James Sewell Ballet Company presents Amahl and the Night Visitors at the Merillat Centre

FOR RELEASE
1999-11-12
Huntington, Ind.—The James Sewell Ballet of Minneapolis/St. Paul (MN) will perform an original adaptation of Gian Carlo Menotti’s Amahl and the Night Visitors at Huntington College’s Merillat Centre for the Arts on Friday, November 19, at 8:00 p.m.

Tickets cost $13, $11, and $9, with special discounts for students and seniors. Tickets are on sale now and can be purchased by calling (260) 359- 4261, Monday through Friday from 9:00 a.m. to 4:00 p.m. The Merillat Centre for the Arts is located near the intersection of U.S. 24 and Guildford Street, on the campus of Huntington College, in Huntington, IN. (Virtual Reality Tour)

Amahl and the Night Visitors is the irresistible story of Amahl, a poor 12-year-old crippled shepherd boy who is dependent on a crude crutch. One night Amahl and his mother are visited by the three wise men, who are seeking lodging at his house during their star-led journey. The magi tell him of the remarkable child they have set out to see. Overwhelmed, Amahl offers them his crutch as a present to take to the child and in doing so suddenly recovers his ability to walk. The story’s themes of faith, forgiveness, healing, and compassion celebrate the soul of Christmas and are common to most of the world’s religions.

Conceived and choreographed by James Sewell, the production tells the story using several styles of movement, including a modest but interesting use of the visual/gestural style of American Sign Language. The choreographic combination of American Sign Language movement with traditional ballet provides appeal and meaning for both hearing and deaf audiences. Sewell has had a long-time interest in both Amahl and the possibilities of sign language. When a friend of Sewell’s pointed out the difficulties of watching a side-stage interpreter and center-stage action simultaneously, Sewell saw the marriage of American Sign Language and his choreography as a natural union to be enjoyed by hearing and hearing-impaired alike.

Established in New York, its home from 1990-1993, James Sewell Ballet has enjoyed a strong and growing audience since its move to the twin cities of Minneapolis/St. Paul. James Sewell Ballet has presented to audiences in more than 16 states and Bermuda. The Ballet has eight dancers: four men and four women. They move together on the stage with power and mutual trust. Sometimes, Sewell has the women catch and lift the men, or he’ll give the men steps requiring more grace than strength.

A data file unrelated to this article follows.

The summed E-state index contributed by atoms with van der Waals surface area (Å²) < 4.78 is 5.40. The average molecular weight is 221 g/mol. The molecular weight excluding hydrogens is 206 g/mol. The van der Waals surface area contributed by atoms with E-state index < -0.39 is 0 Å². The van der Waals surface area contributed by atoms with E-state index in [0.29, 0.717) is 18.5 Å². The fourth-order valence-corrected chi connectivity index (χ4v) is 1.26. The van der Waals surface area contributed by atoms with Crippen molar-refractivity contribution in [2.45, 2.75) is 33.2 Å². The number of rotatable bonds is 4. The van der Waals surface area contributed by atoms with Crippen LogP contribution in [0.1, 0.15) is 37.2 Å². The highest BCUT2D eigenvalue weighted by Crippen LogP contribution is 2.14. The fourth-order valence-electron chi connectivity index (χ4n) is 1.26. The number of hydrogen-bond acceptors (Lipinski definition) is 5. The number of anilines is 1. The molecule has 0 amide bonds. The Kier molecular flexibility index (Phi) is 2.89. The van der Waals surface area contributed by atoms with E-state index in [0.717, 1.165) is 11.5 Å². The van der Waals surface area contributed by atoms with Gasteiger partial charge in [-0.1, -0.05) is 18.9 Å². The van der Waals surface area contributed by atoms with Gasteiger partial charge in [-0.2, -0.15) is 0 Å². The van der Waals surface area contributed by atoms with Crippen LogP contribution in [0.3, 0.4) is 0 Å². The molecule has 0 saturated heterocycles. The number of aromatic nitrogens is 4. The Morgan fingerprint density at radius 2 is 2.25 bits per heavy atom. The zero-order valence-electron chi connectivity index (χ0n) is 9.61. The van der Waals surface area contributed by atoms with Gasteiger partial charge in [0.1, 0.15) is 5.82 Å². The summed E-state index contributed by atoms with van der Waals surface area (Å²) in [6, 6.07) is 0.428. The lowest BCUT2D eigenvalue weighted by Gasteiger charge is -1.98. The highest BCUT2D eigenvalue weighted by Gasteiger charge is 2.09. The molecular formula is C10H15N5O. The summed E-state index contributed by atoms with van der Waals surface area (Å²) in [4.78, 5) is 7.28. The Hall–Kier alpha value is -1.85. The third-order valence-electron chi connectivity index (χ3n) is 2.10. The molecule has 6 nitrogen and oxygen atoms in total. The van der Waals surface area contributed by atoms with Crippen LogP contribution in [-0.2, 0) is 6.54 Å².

“It’s an extraordinary collection of dancers,” says Lou Fancher, one of the company’s dancers. “Each is very talented, and James uses them very well.”

James Sewell is a composer, a choreographer, and founding director of the acclaimed Twin Cities professional dance company, James Sewell Ballet. Since 1982, he has choreographed more than 45 ballets, including nine for which he composed the music. As a young boy interested in becoming a professional magician, his father told him that if he was really serious about magic, he ought to study movement and acting and voice. So Sewell enrolled in the Children’s Theatre School, where ballet was a required class – and magic abruptly fell by the wayside.

“I was nuts for ballet,” says Sewell. “Soon, I was taking 20 classes a week.”

A mere 18 months after his first ballet class, Sewell was in New York, taking summer study with American Ballet Theatre, where he worked with Mikhail Baryshnikov and Gelsey Kirkland. From there, Sewell joined Eliot Feld Ballet where he “learned a lot about the craft of choreography and about the value of creating an original vocabulary of movement.” He also began studying with David Howard, one of New York’s foremost teachers at that time. It was here that Sewell met Sally Rousse, who is now his wife and one of the members of his company.

“He was so good that he used to make me sick!” says Rousse of her husband. “When he dances, he does things that make your eyes open wider, as though you were only watching with your eyes half-closed before.”

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Ashley C. Smith
Associate Director for Media Relations
260.359.4171
Joanne Green
Sports Information Director
260.359.4284